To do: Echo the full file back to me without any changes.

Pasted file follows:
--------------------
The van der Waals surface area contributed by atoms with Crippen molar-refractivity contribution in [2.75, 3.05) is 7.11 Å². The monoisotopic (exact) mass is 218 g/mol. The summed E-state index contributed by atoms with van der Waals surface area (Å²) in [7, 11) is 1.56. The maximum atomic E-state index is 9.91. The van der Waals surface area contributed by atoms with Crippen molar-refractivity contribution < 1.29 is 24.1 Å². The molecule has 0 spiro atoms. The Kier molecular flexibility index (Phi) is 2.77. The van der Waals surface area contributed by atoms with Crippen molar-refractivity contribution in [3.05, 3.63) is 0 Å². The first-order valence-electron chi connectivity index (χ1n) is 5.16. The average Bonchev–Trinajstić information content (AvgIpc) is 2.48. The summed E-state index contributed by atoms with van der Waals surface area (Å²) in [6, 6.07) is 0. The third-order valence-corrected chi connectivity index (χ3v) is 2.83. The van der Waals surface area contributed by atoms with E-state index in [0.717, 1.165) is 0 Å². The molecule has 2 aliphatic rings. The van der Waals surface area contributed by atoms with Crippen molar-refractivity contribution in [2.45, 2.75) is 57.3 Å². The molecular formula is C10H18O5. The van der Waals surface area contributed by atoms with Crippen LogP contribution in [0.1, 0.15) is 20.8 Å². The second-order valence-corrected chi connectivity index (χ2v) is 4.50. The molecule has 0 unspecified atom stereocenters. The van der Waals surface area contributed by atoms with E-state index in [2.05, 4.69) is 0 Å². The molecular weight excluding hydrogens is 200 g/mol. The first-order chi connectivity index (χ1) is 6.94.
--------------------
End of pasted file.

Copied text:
The van der Waals surface area contributed by atoms with Crippen molar-refractivity contribution in [2.75, 3.05) is 7.11 Å². The monoisotopic (exact) mass is 218 g/mol. The summed E-state index contributed by atoms with van der Waals surface area (Å²) in [7, 11) is 1.56. The maximum atomic E-state index is 9.91. The van der Waals surface area contributed by atoms with Crippen molar-refractivity contribution < 1.29 is 24.1 Å². The molecule has 0 spiro atoms. The Kier molecular flexibility index (Phi) is 2.77. The van der Waals surface area contributed by atoms with Crippen molar-refractivity contribution in [3.05, 3.63) is 0 Å². The first-order valence-electron chi connectivity index (χ1n) is 5.16. The average Bonchev–Trinajstić information content (AvgIpc) is 2.48. The summed E-state index contributed by atoms with van der Waals surface area (Å²) in [6, 6.07) is 0. The third-order valence-corrected chi connectivity index (χ3v) is 2.83. The van der Waals surface area contributed by atoms with E-state index in [0.717, 1.165) is 0 Å². The molecule has 2 aliphatic rings. The van der Waals surface area contributed by atoms with Crippen molar-refractivity contribution in [2.45, 2.75) is 57.3 Å². The molecular formula is C10H18O5. The van der Waals surface area contributed by atoms with Crippen LogP contribution in [0.1, 0.15) is 20.8 Å². The second-order valence-corrected chi connectivity index (χ2v) is 4.50. The molecule has 0 unspecified atom stereocenters. The van der Waals surface area contributed by atoms with E-state index in [2.05, 4.69) is 0 Å². The molecular weight excluding hydrogens is 200 g/mol. The first-order chi connectivity index (χ1) is 6.94.